‘Gotti’ ranks low in the mob-movie hierarchy

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John Travolta plays John Gotti with his real-life wife, Kelly Preston, as the mobster’s wife Victoria in “Gotti.” | VERTICAL RELEASING

Pop quiz!

Name a famous mobster.

All right, so that was easy. Maybe you said Al Capone, who (unfortunately) remains a souvenir-shop-coffee-mug-cartoon-mascot symbol in Chicago. Or Lucky Luciano or Meyer Lansky or Carlo Gambino or Tony Accardo.

Or John Gotti.

Now: Name a famous LIVING mobster.

Thankfully, organized crime ain’t what it used to be — and the days of certain factions of the mainstream media breathlessly covering the Outfit and its leaders are long gone.

The long-delayed biopic “Gotti” is an entertaining and well-acted but uneven B-movie about one of the last celebrity mobsters, the man called “The Dapper Don” for his wardrobe, and “The Teflon Don” after three acquittals in the 1980s.

We never came up with a nickname to describe Gotti when he was the Convicted Don, the Imprisoned Don, the Terminally Ill Don. We never came up with a slick moniker to encapsulate Gotti’s widespread and violent criminal activities.

Part mob thriller and part domestic drama, “Gotti” certainly doesn’t pull its punches when re-creating such violent chapters as the Gotti-orchestrated hit on Paul Castellano outside Sparks Steakhouse in midtown Manhattan — but it spends more time on the political maneuverings within the New York mob in the 1970s and 1980s, and on the relationship between Gotti Sr. and his namesake son. (The movie is based on John Gotti Jr.’s memoir, “Shadow of My Father.”)

John Travolta (who was attached to this project for seven years, through changes of directors and supporting cast and producers) portrays Gotti as an egomaniacal, swaggering, at times ruthlessly ambitious gangster on the rise — but also a loyal friend and devoted family man.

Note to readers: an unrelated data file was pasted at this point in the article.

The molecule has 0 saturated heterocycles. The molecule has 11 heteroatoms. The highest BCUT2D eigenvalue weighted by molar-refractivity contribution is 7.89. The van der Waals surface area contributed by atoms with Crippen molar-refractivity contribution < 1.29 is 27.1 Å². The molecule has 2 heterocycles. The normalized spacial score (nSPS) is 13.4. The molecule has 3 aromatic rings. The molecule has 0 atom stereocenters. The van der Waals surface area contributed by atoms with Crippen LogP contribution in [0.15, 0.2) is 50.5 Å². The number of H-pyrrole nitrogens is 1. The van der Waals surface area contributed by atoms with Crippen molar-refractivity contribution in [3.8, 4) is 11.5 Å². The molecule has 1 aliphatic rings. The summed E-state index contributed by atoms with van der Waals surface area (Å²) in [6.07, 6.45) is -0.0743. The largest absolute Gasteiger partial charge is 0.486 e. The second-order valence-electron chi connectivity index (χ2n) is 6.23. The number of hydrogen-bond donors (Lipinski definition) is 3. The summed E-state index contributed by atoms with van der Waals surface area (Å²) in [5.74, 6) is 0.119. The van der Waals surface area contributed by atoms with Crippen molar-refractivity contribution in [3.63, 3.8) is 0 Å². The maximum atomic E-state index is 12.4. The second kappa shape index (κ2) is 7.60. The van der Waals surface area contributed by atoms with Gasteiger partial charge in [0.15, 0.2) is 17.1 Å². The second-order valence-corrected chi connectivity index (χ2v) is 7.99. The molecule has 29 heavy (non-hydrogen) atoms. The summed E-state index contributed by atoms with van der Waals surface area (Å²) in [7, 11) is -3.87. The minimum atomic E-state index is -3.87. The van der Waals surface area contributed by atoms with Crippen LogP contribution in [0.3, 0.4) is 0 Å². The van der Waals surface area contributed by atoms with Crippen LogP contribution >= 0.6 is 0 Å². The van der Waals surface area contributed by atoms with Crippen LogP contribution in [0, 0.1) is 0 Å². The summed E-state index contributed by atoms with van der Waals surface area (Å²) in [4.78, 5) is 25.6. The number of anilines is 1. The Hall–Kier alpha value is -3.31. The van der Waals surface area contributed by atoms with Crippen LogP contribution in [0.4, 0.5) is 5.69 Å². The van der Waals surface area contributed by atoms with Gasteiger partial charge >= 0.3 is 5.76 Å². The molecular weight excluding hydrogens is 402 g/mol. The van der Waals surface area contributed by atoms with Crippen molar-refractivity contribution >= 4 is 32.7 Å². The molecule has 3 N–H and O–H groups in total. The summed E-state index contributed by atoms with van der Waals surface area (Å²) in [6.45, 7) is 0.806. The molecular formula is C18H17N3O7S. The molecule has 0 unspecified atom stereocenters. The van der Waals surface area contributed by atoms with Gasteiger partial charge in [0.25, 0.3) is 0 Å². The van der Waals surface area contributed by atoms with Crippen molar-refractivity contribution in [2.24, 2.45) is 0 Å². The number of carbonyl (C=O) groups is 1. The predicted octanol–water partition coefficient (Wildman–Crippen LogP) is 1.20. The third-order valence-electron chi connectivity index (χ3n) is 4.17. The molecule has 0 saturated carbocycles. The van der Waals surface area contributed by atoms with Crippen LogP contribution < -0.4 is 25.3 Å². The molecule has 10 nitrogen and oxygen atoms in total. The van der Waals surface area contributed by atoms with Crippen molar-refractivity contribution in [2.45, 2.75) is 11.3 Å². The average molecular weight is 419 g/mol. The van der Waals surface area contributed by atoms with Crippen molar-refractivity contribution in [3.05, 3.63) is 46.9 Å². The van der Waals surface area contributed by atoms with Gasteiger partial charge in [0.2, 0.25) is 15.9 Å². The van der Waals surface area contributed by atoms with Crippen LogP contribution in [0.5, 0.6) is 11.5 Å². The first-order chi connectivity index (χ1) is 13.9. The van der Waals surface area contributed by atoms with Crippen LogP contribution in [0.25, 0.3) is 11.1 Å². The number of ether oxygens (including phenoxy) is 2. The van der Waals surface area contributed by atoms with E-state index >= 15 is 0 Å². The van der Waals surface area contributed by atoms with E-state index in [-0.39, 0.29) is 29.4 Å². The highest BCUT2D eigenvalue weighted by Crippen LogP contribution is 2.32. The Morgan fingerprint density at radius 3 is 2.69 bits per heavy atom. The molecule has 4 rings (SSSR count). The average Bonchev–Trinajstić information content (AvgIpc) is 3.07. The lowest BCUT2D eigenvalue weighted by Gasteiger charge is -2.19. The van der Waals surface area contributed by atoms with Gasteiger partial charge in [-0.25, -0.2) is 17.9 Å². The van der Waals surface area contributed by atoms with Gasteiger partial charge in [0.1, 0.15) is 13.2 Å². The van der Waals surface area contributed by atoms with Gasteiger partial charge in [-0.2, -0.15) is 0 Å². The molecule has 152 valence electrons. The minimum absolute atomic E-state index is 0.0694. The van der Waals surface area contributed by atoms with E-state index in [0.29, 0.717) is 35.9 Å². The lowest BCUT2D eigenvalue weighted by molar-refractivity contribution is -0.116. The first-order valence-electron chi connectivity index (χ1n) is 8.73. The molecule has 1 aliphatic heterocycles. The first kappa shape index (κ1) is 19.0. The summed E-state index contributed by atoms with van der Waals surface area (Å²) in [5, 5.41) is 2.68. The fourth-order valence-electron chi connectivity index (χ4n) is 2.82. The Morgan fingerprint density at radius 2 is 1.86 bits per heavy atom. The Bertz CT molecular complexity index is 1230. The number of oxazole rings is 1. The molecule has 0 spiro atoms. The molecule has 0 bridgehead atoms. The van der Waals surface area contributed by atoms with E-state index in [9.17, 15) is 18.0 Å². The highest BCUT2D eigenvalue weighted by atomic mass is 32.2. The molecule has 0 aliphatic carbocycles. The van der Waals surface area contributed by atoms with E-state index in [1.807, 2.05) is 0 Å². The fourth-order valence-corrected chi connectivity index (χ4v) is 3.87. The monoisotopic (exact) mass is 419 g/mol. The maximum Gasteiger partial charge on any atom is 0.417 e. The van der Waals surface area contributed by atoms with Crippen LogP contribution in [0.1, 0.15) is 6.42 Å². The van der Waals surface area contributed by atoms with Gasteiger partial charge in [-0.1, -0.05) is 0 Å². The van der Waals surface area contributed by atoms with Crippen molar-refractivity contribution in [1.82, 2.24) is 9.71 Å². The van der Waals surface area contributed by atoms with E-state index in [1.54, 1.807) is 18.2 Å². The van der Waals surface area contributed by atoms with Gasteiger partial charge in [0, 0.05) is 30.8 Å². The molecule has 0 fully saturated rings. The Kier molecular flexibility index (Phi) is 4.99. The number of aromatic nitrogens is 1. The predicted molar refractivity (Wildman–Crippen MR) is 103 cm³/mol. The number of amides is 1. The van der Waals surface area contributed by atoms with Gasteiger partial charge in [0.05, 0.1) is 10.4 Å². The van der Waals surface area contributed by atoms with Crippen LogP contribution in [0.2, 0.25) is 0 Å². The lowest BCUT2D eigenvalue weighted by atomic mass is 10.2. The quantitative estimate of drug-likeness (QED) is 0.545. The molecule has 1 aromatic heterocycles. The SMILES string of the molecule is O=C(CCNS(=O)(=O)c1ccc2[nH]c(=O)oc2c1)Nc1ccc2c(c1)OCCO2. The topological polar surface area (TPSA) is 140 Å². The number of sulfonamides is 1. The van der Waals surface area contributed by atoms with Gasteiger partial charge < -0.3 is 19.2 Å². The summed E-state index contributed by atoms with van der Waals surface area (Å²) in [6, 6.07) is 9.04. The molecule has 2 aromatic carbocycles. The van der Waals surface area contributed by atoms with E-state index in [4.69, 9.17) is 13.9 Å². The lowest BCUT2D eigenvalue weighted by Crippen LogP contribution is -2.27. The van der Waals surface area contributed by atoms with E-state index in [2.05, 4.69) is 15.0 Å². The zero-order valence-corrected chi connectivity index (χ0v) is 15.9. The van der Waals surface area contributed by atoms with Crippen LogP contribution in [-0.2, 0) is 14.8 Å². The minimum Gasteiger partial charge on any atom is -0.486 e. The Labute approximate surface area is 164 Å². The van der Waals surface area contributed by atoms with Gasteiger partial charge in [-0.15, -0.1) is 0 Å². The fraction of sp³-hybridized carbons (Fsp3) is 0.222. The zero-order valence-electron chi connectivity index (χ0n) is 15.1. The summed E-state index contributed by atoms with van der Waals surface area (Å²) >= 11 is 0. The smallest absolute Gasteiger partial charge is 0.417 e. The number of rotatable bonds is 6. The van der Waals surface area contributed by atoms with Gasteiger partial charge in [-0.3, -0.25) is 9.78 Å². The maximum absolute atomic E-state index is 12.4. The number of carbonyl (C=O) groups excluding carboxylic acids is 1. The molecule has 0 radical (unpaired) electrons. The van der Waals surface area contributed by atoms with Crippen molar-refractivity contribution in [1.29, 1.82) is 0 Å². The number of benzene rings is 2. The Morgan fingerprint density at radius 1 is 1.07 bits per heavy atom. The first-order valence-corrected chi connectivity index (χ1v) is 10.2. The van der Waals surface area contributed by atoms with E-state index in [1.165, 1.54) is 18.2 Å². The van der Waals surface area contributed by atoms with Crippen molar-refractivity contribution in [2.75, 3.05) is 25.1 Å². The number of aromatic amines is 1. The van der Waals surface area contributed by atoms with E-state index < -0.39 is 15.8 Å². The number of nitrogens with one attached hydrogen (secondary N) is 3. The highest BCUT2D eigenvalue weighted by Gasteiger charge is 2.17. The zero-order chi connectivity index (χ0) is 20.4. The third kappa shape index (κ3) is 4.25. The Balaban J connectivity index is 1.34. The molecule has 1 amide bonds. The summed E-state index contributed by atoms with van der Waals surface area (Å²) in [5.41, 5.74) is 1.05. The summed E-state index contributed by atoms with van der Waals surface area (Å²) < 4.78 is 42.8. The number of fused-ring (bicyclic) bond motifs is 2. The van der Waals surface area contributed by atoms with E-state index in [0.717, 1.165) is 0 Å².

(When it comes to playing heroes and villains, Travolta has created iconic and lasting characters on both sides, from “Saturday Night Fever” to “Grease” to “Urban Cowboy” to “Pulp Fiction” and “Broken Arrow” and “The Punisher.”)

Early in the film, we see an almost unrecognizable Travolta in a prison jumpsuit, playing Gotti near the end of his life, his hair gone and his face and body ravaged by cancer.

Gotti sits across the table from his son, John Jr. (Spencer Lofranco, in a solid performance), who says he is thinking of taking a deal from the feds so he can do his time and get on with his life.

Gotti Sr. is outraged. He still lives by the old “codes.” You never rat on your associates — and you never humble yourself by pleading guilty and publicly admitting wrongdoing.

Cue the flashbacks and the Scorsese-influenced montages. (Although in a welcome anachronistic touch, Pitbull composed the score.) It’s time to “Meet the Gottis” — including of course John Sr.’s flashy and fiercely protective wife Victoria (played by Travolta’s real-life wife, Kelly Preston, who’s quite good in a too-small role.)

Director Kevin Connolly (this is his third feature behind the camera, but he’s best known for playing “E” on the HBO series “Entourage”) clearly knows both the history of Gotti and the history of mob movies. At times “Gotti” takes on the feel of a low-budget “Goodfellas,” but the camerawork is at best competent, the editing is choppy, and the dialogue doesn’t come close to having the sting or the buzz or the darkly humorous touches of a Scorsese gangster film.

Veteran character actors Stacy Keach, Chris Mulkey and Pruitt Taylor Vince add authenticity and weight playing some of Gotti’s most infamous associates. (William DeMeo is less than memorable as the murderous traitor Sammy “The Bull” Gravano.)

Travolta is a commanding presence playing all kinds of notes, from perversely proud papa (he beams when Junior becomes a made man) to slick mob operator to the neighborhood godfather who bails out struggling local businesses, looks out for the old ladies carting their groceries down the street — and throws lavish fireworks bashes every Fourth of July.

But aside from the wardrobe and the makeup, “Gotti” falls far short of capturing period-piece details and never immerses us in the era. Nor does it fully capture the monstrous, casually murderous, thoroughly rotten core of a man who might have looked sharp and might have been a folk hero in his neighborhood — but rose to power and fame on bloodshed and evil and a lifetime of corruption.


Vertical Releasing presents a film directed by Kevin Connolly and written by Leo Rossi and Lem Dobbs. Rated R (for strong violence and pervasive language). Running time: 110 minutes. Opens Friday at local theaters.

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